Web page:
Self-care strategies have always played a pivotal role in maintaining overall well-being amidst the hustle and bustle of life. However, when you add the complexity of living with trauma, consistent self-care strategies become an essential element for coping and thriving. Trauma therapy sessions are instrumental in identifying and working through emotionally taxing experiences. However, self-care strategies that work hand-in-hand with the therapy sessions can yield incredible results in maintaining long-term healing. In this blog post, we will discuss a comprehensive guide to self-care strategies that can be practiced in conjunction with trauma therapy.
1) Mindful Breathing Techniques
Mindful breathing techniques or deep breathing have significant benefits not only to the physical but also to the mental and emotional aspects of health. It has been found to reduce anxiety, lower blood pressure, reduce chronic pain, and improve depression symptoms. Additionally, breathing exercises are an excellent way to reconnect with your body and yourself after undergoing therapy. Mindful breathing requires you to focus your attention on your breath and observe it without judgment or attachment to any thoughts that arise.
Physical exercise, when done correctly, can be a practical and natural way of taking care of your body and mind. Consistent exercise has been found to reduce symptoms of anxiety and depression. For some people, exercise can be a form of mindfulness meditation when done with focus and concentration. An essential factor to remember when including exercise as part of self-care is consistency. Creating an achievable routine and sticking to it, even when it feels like it’s too much, can boost overall well-being significantly.
Journaling and meditation are excellent ways to reconnect with one's self and process emotions. Journaling can be an opportunity to maintain a daily log of thoughts, feelings, and experiences that help you identify patterns and progress. On the other hand, meditation provides an opportunity to focus the mind and connect with the positive aspects of life. Together with trauma therapy, journaling, and meditation can give you a sense of being grounded, leading to a more positive outlook on life.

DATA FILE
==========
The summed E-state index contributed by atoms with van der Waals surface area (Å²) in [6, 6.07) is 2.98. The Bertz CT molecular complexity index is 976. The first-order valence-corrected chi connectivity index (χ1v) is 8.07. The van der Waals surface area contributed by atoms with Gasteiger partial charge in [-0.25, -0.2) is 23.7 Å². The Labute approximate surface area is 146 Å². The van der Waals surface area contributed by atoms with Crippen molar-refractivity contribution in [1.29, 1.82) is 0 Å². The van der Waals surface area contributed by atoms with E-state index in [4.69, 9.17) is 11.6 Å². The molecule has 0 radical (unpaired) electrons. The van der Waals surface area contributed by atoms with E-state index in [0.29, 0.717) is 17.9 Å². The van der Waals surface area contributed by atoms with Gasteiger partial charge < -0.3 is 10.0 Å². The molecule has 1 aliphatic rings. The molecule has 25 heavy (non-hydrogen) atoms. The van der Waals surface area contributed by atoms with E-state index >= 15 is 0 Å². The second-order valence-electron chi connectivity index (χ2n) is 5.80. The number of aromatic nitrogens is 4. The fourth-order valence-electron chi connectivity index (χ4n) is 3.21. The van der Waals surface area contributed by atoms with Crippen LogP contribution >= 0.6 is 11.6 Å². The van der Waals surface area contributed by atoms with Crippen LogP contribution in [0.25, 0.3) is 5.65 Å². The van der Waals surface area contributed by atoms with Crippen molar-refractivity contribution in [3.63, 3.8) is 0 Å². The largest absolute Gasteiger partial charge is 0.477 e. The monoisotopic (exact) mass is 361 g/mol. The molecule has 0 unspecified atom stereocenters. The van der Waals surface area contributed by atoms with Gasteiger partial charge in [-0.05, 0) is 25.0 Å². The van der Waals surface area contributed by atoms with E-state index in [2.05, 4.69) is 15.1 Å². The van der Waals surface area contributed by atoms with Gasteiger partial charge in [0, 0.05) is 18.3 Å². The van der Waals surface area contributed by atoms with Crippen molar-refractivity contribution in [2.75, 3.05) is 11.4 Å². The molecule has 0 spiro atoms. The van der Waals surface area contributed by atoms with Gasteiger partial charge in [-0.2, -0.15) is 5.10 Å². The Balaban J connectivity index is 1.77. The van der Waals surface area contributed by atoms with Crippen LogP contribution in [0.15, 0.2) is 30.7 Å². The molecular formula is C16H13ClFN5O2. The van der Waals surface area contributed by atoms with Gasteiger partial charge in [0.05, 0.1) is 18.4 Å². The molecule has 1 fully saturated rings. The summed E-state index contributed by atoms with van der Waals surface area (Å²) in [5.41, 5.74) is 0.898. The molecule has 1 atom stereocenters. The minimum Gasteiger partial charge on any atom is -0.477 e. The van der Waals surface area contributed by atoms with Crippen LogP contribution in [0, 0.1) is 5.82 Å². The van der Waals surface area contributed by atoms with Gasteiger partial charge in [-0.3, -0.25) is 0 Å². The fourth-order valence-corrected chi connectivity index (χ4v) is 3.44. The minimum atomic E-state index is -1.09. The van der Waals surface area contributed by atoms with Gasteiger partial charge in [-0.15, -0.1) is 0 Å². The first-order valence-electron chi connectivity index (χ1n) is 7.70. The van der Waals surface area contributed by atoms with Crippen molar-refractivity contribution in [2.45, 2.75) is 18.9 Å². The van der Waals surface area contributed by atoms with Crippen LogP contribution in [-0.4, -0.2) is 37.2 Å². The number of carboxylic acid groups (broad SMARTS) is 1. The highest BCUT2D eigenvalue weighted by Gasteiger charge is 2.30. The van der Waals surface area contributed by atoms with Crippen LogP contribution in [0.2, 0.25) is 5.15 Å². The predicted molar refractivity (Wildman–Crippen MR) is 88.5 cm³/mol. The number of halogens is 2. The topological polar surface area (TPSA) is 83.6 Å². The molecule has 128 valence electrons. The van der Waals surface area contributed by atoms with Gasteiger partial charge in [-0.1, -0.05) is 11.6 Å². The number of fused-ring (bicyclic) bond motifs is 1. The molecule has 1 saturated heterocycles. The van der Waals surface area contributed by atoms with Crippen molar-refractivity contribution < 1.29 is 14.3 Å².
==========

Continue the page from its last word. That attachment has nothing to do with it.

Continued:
4) Connect with nature
Connecting with nature, even for just a few moments, can have tremendous benefits on overall health. When you step outside and into the natural world, you communicate with the environment and connect with the universe. Nature has the power to reduce levels of anger, fear, and stress while increasing feelings of well-being. Visiting national parks, taking a walk, or just sitting in the backyard and soaking up the sun, fresh air, and natural surroundings can be a powerful self-care strategy.
5) Connectedness with loved ones
Human beings thrive off of connectedness. Whether it's with their loved ones, family, or friends, the affection received through love and human contact plays significant roles in their well-being. Current research has found that social support is crucial to get through difficult times, more so for those living with trauma. Even if it's a simple text message or phone call, communicating and connecting with loved ones can go a long way in maintaining an individual's overall well-being.
Trauma therapy is the first step in healing from the events that have caused trauma in life. Pairing it with consistent self-care strategies can help maintain and boost overall well-being. Mindful breathing, exercise, journaling/meditation, connecting with nature, and connectedness with loved ones are just some of the powerful self-care strategies when practiced in conjunction with trauma therapy sessions. Remember, like in most things, consistency and perseverance lead to the ultimate goal of sustained healing.
Contact a local therapy clinic to learn more, like Dandelion Mental Health Services.Share
7 February 2024
When my daughter began having academic problems in school and acting out, I knew that something wasn’t right. Her teachers wanted me to put her on ADD medications, but I didn’t think that that was the right course for us. I had serious doubts that ADD was what was causing her problems. I took her to several different specialists before discovering that her issues in school were actually do to a visual processing problem. The doctor recommended vision therapy, not medication, to help correct the problem and get her back on track. The exercises are really starting to pay off, and she’s showing great improvement.